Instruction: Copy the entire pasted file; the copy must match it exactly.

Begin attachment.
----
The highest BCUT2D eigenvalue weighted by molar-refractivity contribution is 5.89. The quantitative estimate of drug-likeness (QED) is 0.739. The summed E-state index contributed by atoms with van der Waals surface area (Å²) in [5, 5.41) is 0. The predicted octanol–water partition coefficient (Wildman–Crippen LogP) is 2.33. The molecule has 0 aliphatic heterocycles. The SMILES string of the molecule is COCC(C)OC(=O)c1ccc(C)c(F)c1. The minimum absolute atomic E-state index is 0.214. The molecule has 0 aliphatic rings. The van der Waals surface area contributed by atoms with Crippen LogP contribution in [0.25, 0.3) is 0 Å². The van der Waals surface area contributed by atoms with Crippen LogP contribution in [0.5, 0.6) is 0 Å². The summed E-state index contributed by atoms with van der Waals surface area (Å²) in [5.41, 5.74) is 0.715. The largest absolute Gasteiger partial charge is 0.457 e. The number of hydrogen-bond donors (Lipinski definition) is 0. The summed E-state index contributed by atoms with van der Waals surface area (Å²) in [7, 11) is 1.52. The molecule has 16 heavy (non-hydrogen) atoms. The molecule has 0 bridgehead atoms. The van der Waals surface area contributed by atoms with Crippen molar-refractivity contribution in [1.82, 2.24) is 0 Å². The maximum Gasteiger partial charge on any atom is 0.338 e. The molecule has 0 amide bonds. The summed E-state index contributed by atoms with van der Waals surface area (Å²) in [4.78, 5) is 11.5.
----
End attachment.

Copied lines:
The highest BCUT2D eigenvalue weighted by molar-refractivity contribution is 5.89. The quantitative estimate of drug-likeness (QED) is 0.739. The summed E-state index contributed by atoms with van der Waals surface area (Å²) in [5, 5.41) is 0. The predicted octanol–water partition coefficient (Wildman–Crippen LogP) is 2.33. The molecule has 0 aliphatic heterocycles. The SMILES string of the molecule is COCC(C)OC(=O)c1ccc(C)c(F)c1. The minimum absolute atomic E-state index is 0.214. The molecule has 0 aliphatic rings. The van der Waals surface area contributed by atoms with Crippen LogP contribution in [0.25, 0.3) is 0 Å². The van der Waals surface area contributed by atoms with Crippen LogP contribution in [0.5, 0.6) is 0 Å². The summed E-state index contributed by atoms with van der Waals surface area (Å²) in [5.41, 5.74) is 0.715. The largest absolute Gasteiger partial charge is 0.457 e. The number of hydrogen-bond donors (Lipinski definition) is 0. The summed E-state index contributed by atoms with van der Waals surface area (Å²) in [7, 11) is 1.52. The molecule has 16 heavy (non-hydrogen) atoms. The molecule has 0 bridgehead atoms. The van der Waals surface area contributed by atoms with Crippen molar-refractivity contribution in [1.82, 2.24) is 0 Å². The maximum Gasteiger partial charge on any atom is 0.338 e. The molecule has 0 amide bonds. The summed E-state index contributed by atoms with van der Waals surface area (Å²) in [4.78, 5) is 11.5.